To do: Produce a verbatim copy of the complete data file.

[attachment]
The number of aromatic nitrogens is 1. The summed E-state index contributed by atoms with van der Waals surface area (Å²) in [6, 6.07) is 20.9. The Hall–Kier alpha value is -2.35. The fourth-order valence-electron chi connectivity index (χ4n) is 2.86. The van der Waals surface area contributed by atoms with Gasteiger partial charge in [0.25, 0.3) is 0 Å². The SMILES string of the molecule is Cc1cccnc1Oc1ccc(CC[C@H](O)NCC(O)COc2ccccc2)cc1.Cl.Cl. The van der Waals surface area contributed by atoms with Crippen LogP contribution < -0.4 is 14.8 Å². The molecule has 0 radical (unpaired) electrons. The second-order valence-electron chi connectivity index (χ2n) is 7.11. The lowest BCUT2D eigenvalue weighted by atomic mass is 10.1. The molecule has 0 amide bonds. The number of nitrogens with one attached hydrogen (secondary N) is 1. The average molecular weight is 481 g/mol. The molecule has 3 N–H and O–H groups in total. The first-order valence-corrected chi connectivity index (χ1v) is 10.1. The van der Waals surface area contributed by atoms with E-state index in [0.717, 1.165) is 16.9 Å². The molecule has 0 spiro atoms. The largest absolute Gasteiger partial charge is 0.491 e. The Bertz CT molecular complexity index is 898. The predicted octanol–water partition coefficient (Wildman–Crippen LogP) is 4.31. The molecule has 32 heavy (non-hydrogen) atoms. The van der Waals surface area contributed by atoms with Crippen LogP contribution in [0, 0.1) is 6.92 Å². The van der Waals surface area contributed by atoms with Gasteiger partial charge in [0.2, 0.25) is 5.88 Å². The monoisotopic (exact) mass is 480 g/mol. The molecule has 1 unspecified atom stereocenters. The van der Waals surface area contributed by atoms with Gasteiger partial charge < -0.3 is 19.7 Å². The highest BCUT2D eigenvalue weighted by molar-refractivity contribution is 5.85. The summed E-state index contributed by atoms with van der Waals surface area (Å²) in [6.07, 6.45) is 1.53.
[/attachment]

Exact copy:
The number of aromatic nitrogens is 1. The summed E-state index contributed by atoms with van der Waals surface area (Å²) in [6, 6.07) is 20.9. The Hall–Kier alpha value is -2.35. The fourth-order valence-electron chi connectivity index (χ4n) is 2.86. The van der Waals surface area contributed by atoms with Gasteiger partial charge in [0.25, 0.3) is 0 Å². The SMILES string of the molecule is Cc1cccnc1Oc1ccc(CC[C@H](O)NCC(O)COc2ccccc2)cc1.Cl.Cl. The van der Waals surface area contributed by atoms with Crippen LogP contribution < -0.4 is 14.8 Å². The molecule has 0 radical (unpaired) electrons. The second-order valence-electron chi connectivity index (χ2n) is 7.11. The lowest BCUT2D eigenvalue weighted by atomic mass is 10.1. The molecule has 0 amide bonds. The number of nitrogens with one attached hydrogen (secondary N) is 1. The average molecular weight is 481 g/mol. The molecule has 3 N–H and O–H groups in total. The first-order valence-corrected chi connectivity index (χ1v) is 10.1. The van der Waals surface area contributed by atoms with E-state index in [0.717, 1.165) is 16.9 Å². The molecule has 0 spiro atoms. The largest absolute Gasteiger partial charge is 0.491 e. The Bertz CT molecular complexity index is 898. The predicted octanol–water partition coefficient (Wildman–Crippen LogP) is 4.31. The molecule has 32 heavy (non-hydrogen) atoms. The van der Waals surface area contributed by atoms with Crippen LogP contribution in [0, 0.1) is 6.92 Å². The van der Waals surface area contributed by atoms with Gasteiger partial charge in [0.2, 0.25) is 5.88 Å². The monoisotopic (exact) mass is 480 g/mol. The molecule has 1 unspecified atom stereocenters. The van der Waals surface area contributed by atoms with Gasteiger partial charge < -0.3 is 19.7 Å². The highest BCUT2D eigenvalue weighted by molar-refractivity contribution is 5.85. The summed E-state index contributed by atoms with van der Waals surface area (Å²) in [6.07, 6.45) is 1.53.